Latvia Here We Come
We fell through the rest of Lithuania as if gravity
itself sucked us into Latvia. Nothing else was of any consequence.
It was getting dark. We were tired. It was time that this section
of the journey was complete. By the time we reached the Latvian
border the temperature was falling, and snow had started to tumble
gently. The border guard reared up from his nice warm cave to bid
us welcome to his country, and then went back into his nice warm
cave while we headed on our way in our nice warm carriage. It was
all very civilized in an ‘in the middle of nowhere’ sort of way.
We sent a text to Katriina to let her know that
we were over the border, and then we continued on towards Liepaja.
It was dark when we arrived… and cold. Nothing compared to the minus
twenty I'd been led to expect, but cold all the same. We sent them
another text to tell them we'd hit the outskirts of town. Then we
drove into the centre of Liepaja, with the intention of finding,
first a toilet, and then a landmark so that we could tell them where
we were and they could come and get us.
It's an interesting way of doing things, and it
makes a certain amount of sense. The person who knows the place
gets to do the running around, instead of the person who doesn't
have a clue where they are.
Eventually we found a toilet, which meant that
Jonathan could finally uncross his legs and drive with his feet
on the right pedals again. Then we started looking for a suitable
landmark. Liepaja isn't a huge city so this shouldn't be too much
of a problem…. We'd passed a big metal statue of a guitar going
through town, which it turns out is outside their Rock Cafe, so
I suggested this, only to find out that Katriina had misunderstood
our message when we'd texted previously to say we'd reached the
outskirts of town. Her brother had headed out to the outskirts of
town' to meet us. We agreed we’d all meet at the guitar instead.
On putting the phone down, we realised we'd lost
our bearings, and couldn't find our way back to the guitar.
Liepaja is a beautiful city by night. They still
had their Christmas lights up, which was a novel for noel given
that it was the 18th of January. We got to see quite a bit of the
city while we were driving around looking for the poxy guitar. Finally
we saw a supermarket and decided it would be much easier to just
stop there, and again, get them to come and find us. We made the
call. Yes they knew where the supermarket was, they'd be there in
a minute. Apparently we weren’t to move.
They can't have been that far away, because the
first car turned up in about a minute, but there was no one who
spoke English in it. We said hello's and waved, but there was a
brief, mildly embarrassing moment as we just looked at each other
and waited for a translator. Then the second car turned up, which
I have to say looked not unlike a cross between the Ghost Busters
ambulance, and the bat mobile. Everyone else piled out. I was expecting
to be met by one person. I think once both cars emptied out, there
were about two hundred and fifty of them. Maybe I'm exaggerating.
Maybe. Even knowing we were meeting people from the local circus
group, you don't expect them to bring the magic cars that keep regurgitating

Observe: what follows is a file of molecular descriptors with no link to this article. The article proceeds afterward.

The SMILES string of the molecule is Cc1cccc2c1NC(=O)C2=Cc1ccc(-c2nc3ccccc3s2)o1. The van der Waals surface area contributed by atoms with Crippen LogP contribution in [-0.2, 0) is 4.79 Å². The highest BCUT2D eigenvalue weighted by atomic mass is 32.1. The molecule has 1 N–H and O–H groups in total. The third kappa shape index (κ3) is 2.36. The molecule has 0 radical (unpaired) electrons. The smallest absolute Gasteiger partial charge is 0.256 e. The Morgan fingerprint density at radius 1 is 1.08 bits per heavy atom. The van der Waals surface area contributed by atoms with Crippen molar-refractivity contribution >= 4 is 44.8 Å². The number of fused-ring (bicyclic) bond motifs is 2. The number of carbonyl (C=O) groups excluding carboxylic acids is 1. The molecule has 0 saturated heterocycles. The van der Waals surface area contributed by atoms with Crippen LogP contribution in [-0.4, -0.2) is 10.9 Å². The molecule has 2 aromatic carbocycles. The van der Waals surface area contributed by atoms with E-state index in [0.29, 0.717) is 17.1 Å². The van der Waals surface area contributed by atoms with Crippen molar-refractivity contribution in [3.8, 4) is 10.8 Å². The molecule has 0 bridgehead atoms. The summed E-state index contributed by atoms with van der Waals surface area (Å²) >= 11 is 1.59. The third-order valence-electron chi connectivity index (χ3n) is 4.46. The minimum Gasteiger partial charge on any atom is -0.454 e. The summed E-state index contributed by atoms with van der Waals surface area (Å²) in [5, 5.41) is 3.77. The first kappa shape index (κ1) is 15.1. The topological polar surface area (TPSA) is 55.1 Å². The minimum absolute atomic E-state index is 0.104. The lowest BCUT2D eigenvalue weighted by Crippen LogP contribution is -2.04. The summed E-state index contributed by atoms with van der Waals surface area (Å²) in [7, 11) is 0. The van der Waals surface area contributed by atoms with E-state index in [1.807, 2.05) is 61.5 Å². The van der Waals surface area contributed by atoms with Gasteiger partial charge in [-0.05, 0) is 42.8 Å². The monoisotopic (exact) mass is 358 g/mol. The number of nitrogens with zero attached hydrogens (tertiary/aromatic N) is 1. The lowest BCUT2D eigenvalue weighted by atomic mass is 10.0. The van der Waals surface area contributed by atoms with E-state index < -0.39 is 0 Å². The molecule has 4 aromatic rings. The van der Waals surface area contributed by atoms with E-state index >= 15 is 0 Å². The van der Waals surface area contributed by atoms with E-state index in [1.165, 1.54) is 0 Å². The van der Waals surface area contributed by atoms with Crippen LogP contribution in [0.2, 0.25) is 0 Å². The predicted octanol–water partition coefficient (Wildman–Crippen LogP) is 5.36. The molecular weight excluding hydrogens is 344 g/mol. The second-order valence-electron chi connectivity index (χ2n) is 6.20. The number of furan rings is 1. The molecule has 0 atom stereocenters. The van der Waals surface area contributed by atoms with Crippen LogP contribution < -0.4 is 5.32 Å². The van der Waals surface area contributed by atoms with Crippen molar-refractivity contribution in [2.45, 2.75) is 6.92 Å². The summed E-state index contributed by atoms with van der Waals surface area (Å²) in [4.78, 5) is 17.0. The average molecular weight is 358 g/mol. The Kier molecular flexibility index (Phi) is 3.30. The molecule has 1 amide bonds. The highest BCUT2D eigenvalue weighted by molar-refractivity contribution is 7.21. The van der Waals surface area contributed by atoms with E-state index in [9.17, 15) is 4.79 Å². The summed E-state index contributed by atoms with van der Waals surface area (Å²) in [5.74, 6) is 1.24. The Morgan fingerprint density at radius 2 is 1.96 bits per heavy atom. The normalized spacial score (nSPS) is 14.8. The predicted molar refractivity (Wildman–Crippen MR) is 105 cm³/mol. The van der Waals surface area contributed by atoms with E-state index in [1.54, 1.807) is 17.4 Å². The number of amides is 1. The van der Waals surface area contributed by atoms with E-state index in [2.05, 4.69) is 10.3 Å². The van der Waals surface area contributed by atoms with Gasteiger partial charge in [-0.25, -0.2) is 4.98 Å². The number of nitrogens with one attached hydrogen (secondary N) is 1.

Bottles of champagne appeared, and given the exceptionally
mild winter (it was only about zero degrees, and not minus twenty),
it was obviously appropriate that we should be sprayed with them.
I wondered if they'd have still done this had it been minus twenty,
and we'd have been hit with flying shards of iced bubbles. All said
and done, in what was apparently the mildest winter for years, we
were given an exceptionally warm welcome.
We then all piled back into the various cars and
vans, and we were lead to the building that our hosts used as a
practice hall. We were told we could leave the van here, and they'd
drive us to the flat we would be staying at over the next week.
Apparently the van would be safer here … which did make we wonder
about where we were going to be staying…
Jonathan took this opportunity to present them
with a six foot unicycle that he'd brought over for them. We spent
some time playing with that, which was a pretty good ice breaker.
Then, locking up the van, we piled into the cars, and we were taken
to the flat where we’d be staying for the next few days.
The block of flats could probably be best described
as ‘soviet, concrete and grey'. It was a five story building, and
needless to say we were on the top floor. And yes, we were going
to use the stairs because, well, there wasn't a lift so it wasn't
an option. By the time we reached the second flight of stairs, they
were lined with little candles. By the time we reached the third
flight, there were balloons. By the time we reached the fifth flight
and our flat, there were even more people, and a cake.
"What do you mean we have to blow out the
candles? We've just climbed five flights of stairs!"
On heading inside the flat hallway/entrance had
the most fantastic seventies wallpaper I've seen since, well, the
seventies. We headed into the main living room, which contained
a table, a wardrobe, and a couple of beds, and dropped the cases.
More champagne came out. We found somewhere to park ourselves and
we were fed whilst we talked about the 'fun' we'd had at the Lithuanian
border. An alternative explanation came out as to why we'd eventually
been let through. The truth of the matter was that that they'd kidnapped
a couple of Polish tourists and we had been ‘exchanged’.
We were fed and then we carried on being watered
while we swapped stories and tricks while we all continued to introduce
ourselves. I did a bit of juggling with some tangerines, which got
passed round for everyone to have a go. Gunita, the lovely Latvian
contortionist, showed us how she could put her ankles behind her
ears. I fall in love easily.